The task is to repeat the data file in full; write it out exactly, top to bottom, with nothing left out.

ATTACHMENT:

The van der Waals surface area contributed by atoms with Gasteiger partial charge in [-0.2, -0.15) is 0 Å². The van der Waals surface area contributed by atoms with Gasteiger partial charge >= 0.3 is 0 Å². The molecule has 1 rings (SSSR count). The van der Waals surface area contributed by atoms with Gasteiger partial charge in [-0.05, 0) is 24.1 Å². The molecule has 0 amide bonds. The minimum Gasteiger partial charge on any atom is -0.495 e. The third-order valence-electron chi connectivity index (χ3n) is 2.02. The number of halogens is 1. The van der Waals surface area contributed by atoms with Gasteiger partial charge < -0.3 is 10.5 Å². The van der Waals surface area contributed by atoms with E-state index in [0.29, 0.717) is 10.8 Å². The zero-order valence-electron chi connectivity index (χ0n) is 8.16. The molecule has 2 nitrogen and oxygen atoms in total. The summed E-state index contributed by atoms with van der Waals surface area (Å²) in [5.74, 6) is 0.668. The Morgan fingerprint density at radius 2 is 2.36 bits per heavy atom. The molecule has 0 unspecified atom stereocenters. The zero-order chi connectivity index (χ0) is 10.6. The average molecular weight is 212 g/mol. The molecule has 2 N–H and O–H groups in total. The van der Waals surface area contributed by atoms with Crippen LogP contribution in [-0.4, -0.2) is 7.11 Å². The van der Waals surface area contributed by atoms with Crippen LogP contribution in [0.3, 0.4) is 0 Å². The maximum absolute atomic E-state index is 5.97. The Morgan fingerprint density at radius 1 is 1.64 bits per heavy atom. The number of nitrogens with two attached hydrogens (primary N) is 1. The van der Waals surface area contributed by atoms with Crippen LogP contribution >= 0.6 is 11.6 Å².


The van der Waals surface area contributed by atoms with Gasteiger partial charge in [-0.2, -0.15) is 0 Å². The van der Waals surface area contributed by atoms with Gasteiger partial charge >= 0.3 is 0 Å². The molecule has 1 rings (SSSR count). The van der Waals surface area contributed by atoms with Gasteiger partial charge in [-0.05, 0) is 24.1 Å². The molecule has 0 amide bonds. The minimum Gasteiger partial charge on any atom is -0.495 e. The third-order valence-electron chi connectivity index (χ3n) is 2.02. The number of halogens is 1. The van der Waals surface area contributed by atoms with Gasteiger partial charge < -0.3 is 10.5 Å². The van der Waals surface area contributed by atoms with E-state index in [0.29, 0.717) is 10.8 Å². The zero-order valence-electron chi connectivity index (χ0n) is 8.16. The molecule has 2 nitrogen and oxygen atoms in total. The summed E-state index contributed by atoms with van der Waals surface area (Å²) in [5.74, 6) is 0.668. The Morgan fingerprint density at radius 2 is 2.36 bits per heavy atom. The molecule has 0 unspecified atom stereocenters. The zero-order chi connectivity index (χ0) is 10.6. The average molecular weight is 212 g/mol. The molecule has 2 N–H and O–H groups in total. The van der Waals surface area contributed by atoms with Crippen LogP contribution in [-0.4, -0.2) is 7.11 Å². The van der Waals surface area contributed by atoms with Crippen LogP contribution in [0.3, 0.4) is 0 Å². The maximum absolute atomic E-state index is 5.97. The Morgan fingerprint density at radius 1 is 1.64 bits per heavy atom. The number of nitrogens with two attached hydrogens (primary N) is 1. The van der Waals surface area contributed by atoms with Crippen LogP contribution >= 0.6 is 11.6 Å².